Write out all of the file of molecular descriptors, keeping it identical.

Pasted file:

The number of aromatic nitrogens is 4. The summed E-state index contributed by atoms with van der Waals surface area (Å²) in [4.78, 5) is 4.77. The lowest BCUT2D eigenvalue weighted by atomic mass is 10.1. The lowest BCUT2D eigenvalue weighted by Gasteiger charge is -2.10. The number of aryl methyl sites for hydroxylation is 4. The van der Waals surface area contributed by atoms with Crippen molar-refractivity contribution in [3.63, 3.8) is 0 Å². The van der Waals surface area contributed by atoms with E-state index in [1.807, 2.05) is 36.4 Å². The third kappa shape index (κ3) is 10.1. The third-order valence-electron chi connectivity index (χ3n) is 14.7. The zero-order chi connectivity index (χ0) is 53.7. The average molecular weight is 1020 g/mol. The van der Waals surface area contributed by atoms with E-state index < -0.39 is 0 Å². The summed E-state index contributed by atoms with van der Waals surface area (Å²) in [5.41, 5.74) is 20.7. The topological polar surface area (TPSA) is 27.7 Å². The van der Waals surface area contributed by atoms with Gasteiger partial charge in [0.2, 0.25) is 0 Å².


The number of aromatic nitrogens is 4. The summed E-state index contributed by atoms with van der Waals surface area (Å²) in [4.78, 5) is 4.77. The lowest BCUT2D eigenvalue weighted by atomic mass is 10.1. The lowest BCUT2D eigenvalue weighted by Gasteiger charge is -2.10. The number of aryl methyl sites for hydroxylation is 4. The van der Waals surface area contributed by atoms with Crippen molar-refractivity contribution in [3.63, 3.8) is 0 Å². The van der Waals surface area contributed by atoms with E-state index in [1.807, 2.05) is 36.4 Å². The third kappa shape index (κ3) is 10.1. The third-order valence-electron chi connectivity index (χ3n) is 14.7. The zero-order chi connectivity index (χ0) is 53.7. The average molecular weight is 1020 g/mol. The van der Waals surface area contributed by atoms with E-state index < -0.39 is 0 Å². The summed E-state index contributed by atoms with van der Waals surface area (Å²) in [5.41, 5.74) is 20.7. The topological polar surface area (TPSA) is 27.7 Å². The van der Waals surface area contributed by atoms with Gasteiger partial charge in [0.2, 0.25) is 0 Å².